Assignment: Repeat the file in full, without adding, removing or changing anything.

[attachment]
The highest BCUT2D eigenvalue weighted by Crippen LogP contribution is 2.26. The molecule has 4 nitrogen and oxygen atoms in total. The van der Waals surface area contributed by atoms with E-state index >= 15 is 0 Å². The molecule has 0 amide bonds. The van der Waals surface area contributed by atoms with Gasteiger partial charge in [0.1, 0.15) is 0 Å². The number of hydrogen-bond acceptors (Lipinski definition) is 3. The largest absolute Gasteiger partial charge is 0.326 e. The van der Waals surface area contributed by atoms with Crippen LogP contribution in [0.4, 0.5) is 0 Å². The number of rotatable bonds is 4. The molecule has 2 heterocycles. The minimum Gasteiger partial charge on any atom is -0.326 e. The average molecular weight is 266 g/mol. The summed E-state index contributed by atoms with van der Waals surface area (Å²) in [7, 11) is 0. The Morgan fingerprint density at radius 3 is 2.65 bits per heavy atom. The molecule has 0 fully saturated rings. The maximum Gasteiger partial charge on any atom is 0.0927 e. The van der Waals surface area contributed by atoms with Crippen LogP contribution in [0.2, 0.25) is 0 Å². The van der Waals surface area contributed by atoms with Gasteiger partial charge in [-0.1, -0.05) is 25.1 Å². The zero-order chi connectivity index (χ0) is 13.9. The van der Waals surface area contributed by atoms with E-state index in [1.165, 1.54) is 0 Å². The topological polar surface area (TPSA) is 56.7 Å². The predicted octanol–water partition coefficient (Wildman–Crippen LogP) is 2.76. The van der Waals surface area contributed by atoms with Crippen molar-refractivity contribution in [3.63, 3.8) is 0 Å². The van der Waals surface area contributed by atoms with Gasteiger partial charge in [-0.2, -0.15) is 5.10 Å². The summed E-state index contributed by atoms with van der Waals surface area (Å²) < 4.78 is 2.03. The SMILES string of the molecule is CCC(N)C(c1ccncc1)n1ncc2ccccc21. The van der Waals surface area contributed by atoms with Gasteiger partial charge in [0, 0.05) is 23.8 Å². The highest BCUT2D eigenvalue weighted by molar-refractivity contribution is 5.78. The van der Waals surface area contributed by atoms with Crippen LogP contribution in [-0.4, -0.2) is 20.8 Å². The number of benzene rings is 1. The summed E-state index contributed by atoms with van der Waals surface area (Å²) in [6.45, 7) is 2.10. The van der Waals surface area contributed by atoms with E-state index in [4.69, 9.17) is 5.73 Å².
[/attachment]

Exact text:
The highest BCUT2D eigenvalue weighted by Crippen LogP contribution is 2.26. The molecule has 4 nitrogen and oxygen atoms in total. The van der Waals surface area contributed by atoms with E-state index >= 15 is 0 Å². The molecule has 0 amide bonds. The van der Waals surface area contributed by atoms with Gasteiger partial charge in [0.1, 0.15) is 0 Å². The number of hydrogen-bond acceptors (Lipinski definition) is 3. The largest absolute Gasteiger partial charge is 0.326 e. The van der Waals surface area contributed by atoms with Crippen LogP contribution in [0.4, 0.5) is 0 Å². The number of rotatable bonds is 4. The molecule has 2 heterocycles. The minimum Gasteiger partial charge on any atom is -0.326 e. The average molecular weight is 266 g/mol. The summed E-state index contributed by atoms with van der Waals surface area (Å²) in [7, 11) is 0. The Morgan fingerprint density at radius 3 is 2.65 bits per heavy atom. The molecule has 0 fully saturated rings. The maximum Gasteiger partial charge on any atom is 0.0927 e. The van der Waals surface area contributed by atoms with Crippen LogP contribution in [0.2, 0.25) is 0 Å². The van der Waals surface area contributed by atoms with Gasteiger partial charge in [-0.1, -0.05) is 25.1 Å². The zero-order chi connectivity index (χ0) is 13.9. The van der Waals surface area contributed by atoms with E-state index in [1.165, 1.54) is 0 Å². The topological polar surface area (TPSA) is 56.7 Å². The predicted octanol–water partition coefficient (Wildman–Crippen LogP) is 2.76. The van der Waals surface area contributed by atoms with Crippen molar-refractivity contribution in [3.63, 3.8) is 0 Å². The van der Waals surface area contributed by atoms with Gasteiger partial charge in [-0.2, -0.15) is 5.10 Å². The summed E-state index contributed by atoms with van der Waals surface area (Å²) < 4.78 is 2.03. The SMILES string of the molecule is CCC(N)C(c1ccncc1)n1ncc2ccccc21. The van der Waals surface area contributed by atoms with Gasteiger partial charge in [0, 0.05) is 23.8 Å². The highest BCUT2D eigenvalue weighted by molar-refractivity contribution is 5.78. The van der Waals surface area contributed by atoms with Crippen LogP contribution in [-0.4, -0.2) is 20.8 Å². The number of benzene rings is 1. The summed E-state index contributed by atoms with van der Waals surface area (Å²) in [6.45, 7) is 2.10. The van der Waals surface area contributed by atoms with E-state index in [4.69, 9.17) is 5.73 Å².